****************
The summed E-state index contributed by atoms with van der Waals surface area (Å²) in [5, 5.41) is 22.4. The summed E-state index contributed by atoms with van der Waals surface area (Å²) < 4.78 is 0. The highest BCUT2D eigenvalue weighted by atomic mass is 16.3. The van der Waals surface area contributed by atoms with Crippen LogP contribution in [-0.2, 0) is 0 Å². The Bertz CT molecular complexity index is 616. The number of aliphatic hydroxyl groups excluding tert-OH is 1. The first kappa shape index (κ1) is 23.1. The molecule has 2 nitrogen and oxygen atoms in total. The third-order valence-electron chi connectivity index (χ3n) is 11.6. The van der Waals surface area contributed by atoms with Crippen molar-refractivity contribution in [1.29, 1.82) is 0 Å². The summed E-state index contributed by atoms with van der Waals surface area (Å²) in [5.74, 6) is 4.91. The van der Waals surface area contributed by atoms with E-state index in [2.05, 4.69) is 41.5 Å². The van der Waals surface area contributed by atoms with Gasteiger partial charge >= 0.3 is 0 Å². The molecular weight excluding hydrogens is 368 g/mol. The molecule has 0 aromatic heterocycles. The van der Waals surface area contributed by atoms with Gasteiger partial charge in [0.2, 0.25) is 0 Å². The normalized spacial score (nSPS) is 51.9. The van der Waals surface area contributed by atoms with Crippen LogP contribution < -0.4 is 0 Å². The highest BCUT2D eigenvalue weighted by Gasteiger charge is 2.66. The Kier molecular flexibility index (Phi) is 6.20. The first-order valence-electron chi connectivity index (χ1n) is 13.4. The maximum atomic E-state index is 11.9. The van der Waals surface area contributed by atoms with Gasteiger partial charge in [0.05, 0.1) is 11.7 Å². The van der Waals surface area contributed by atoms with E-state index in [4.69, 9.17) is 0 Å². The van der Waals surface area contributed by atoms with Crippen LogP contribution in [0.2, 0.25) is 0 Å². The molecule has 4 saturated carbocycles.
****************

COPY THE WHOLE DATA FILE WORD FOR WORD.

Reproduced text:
The summed E-state index contributed by atoms with van der Waals surface area (Å²) in [5, 5.41) is 22.4. The summed E-state index contributed by atoms with van der Waals surface area (Å²) < 4.78 is 0. The highest BCUT2D eigenvalue weighted by atomic mass is 16.3. The van der Waals surface area contributed by atoms with Crippen LogP contribution in [-0.2, 0) is 0 Å². The Bertz CT molecular complexity index is 616. The number of aliphatic hydroxyl groups excluding tert-OH is 1. The first kappa shape index (κ1) is 23.1. The molecule has 2 nitrogen and oxygen atoms in total. The third-order valence-electron chi connectivity index (χ3n) is 11.6. The van der Waals surface area contributed by atoms with Crippen molar-refractivity contribution in [1.29, 1.82) is 0 Å². The summed E-state index contributed by atoms with van der Waals surface area (Å²) in [5.74, 6) is 4.91. The van der Waals surface area contributed by atoms with E-state index in [2.05, 4.69) is 41.5 Å². The van der Waals surface area contributed by atoms with Gasteiger partial charge >= 0.3 is 0 Å². The molecular weight excluding hydrogens is 368 g/mol. The molecule has 0 aromatic heterocycles. The van der Waals surface area contributed by atoms with Gasteiger partial charge in [0.2, 0.25) is 0 Å². The normalized spacial score (nSPS) is 51.9. The van der Waals surface area contributed by atoms with Crippen LogP contribution < -0.4 is 0 Å². The highest BCUT2D eigenvalue weighted by Gasteiger charge is 2.66. The Kier molecular flexibility index (Phi) is 6.20. The first-order valence-electron chi connectivity index (χ1n) is 13.4. The maximum atomic E-state index is 11.9. The van der Waals surface area contributed by atoms with Gasteiger partial charge in [0.05, 0.1) is 11.7 Å². The van der Waals surface area contributed by atoms with E-state index in [4.69, 9.17) is 0 Å². The van der Waals surface area contributed by atoms with Crippen LogP contribution in [0.2, 0.25) is 0 Å². The molecule has 4 saturated carbocycles.